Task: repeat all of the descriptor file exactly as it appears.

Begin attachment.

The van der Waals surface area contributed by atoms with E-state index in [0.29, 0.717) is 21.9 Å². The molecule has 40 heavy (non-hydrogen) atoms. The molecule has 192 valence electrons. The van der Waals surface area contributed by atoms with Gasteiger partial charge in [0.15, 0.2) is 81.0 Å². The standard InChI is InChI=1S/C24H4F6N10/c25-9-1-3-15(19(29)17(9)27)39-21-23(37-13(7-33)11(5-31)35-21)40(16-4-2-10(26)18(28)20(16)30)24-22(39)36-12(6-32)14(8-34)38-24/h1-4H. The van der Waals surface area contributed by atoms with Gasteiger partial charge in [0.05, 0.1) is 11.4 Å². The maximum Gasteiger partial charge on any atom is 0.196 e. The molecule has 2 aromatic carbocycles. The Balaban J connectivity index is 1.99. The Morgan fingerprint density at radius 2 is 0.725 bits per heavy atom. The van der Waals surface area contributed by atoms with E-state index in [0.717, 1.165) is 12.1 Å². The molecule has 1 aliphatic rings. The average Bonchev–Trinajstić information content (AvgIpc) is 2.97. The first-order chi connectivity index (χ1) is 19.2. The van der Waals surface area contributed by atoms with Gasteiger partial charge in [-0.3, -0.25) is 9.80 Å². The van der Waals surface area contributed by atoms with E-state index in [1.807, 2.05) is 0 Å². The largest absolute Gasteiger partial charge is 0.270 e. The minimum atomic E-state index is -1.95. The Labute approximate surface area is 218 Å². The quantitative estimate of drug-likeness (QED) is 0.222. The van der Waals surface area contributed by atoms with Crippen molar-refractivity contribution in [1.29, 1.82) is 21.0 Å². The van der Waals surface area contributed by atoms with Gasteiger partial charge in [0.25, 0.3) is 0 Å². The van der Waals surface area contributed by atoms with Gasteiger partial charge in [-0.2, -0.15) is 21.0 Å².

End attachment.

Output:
The van der Waals surface area contributed by atoms with E-state index in [0.29, 0.717) is 21.9 Å². The molecule has 40 heavy (non-hydrogen) atoms. The molecule has 192 valence electrons. The van der Waals surface area contributed by atoms with Gasteiger partial charge in [0.15, 0.2) is 81.0 Å². The standard InChI is InChI=1S/C24H4F6N10/c25-9-1-3-15(19(29)17(9)27)39-21-23(37-13(7-33)11(5-31)35-21)40(16-4-2-10(26)18(28)20(16)30)24-22(39)36-12(6-32)14(8-34)38-24/h1-4H. The van der Waals surface area contributed by atoms with Gasteiger partial charge in [0.05, 0.1) is 11.4 Å². The maximum Gasteiger partial charge on any atom is 0.196 e. The molecule has 2 aromatic carbocycles. The Balaban J connectivity index is 1.99. The Morgan fingerprint density at radius 2 is 0.725 bits per heavy atom. The van der Waals surface area contributed by atoms with E-state index in [0.717, 1.165) is 12.1 Å². The molecule has 1 aliphatic rings. The average Bonchev–Trinajstić information content (AvgIpc) is 2.97. The first-order chi connectivity index (χ1) is 19.2. The van der Waals surface area contributed by atoms with Gasteiger partial charge in [-0.3, -0.25) is 9.80 Å². The van der Waals surface area contributed by atoms with E-state index in [1.807, 2.05) is 0 Å². The largest absolute Gasteiger partial charge is 0.270 e. The minimum atomic E-state index is -1.95. The Labute approximate surface area is 218 Å². The quantitative estimate of drug-likeness (QED) is 0.222. The van der Waals surface area contributed by atoms with Crippen molar-refractivity contribution in [1.29, 1.82) is 21.0 Å². The van der Waals surface area contributed by atoms with Gasteiger partial charge in [0.25, 0.3) is 0 Å². The van der Waals surface area contributed by atoms with Gasteiger partial charge in [-0.2, -0.15) is 21.0 Å².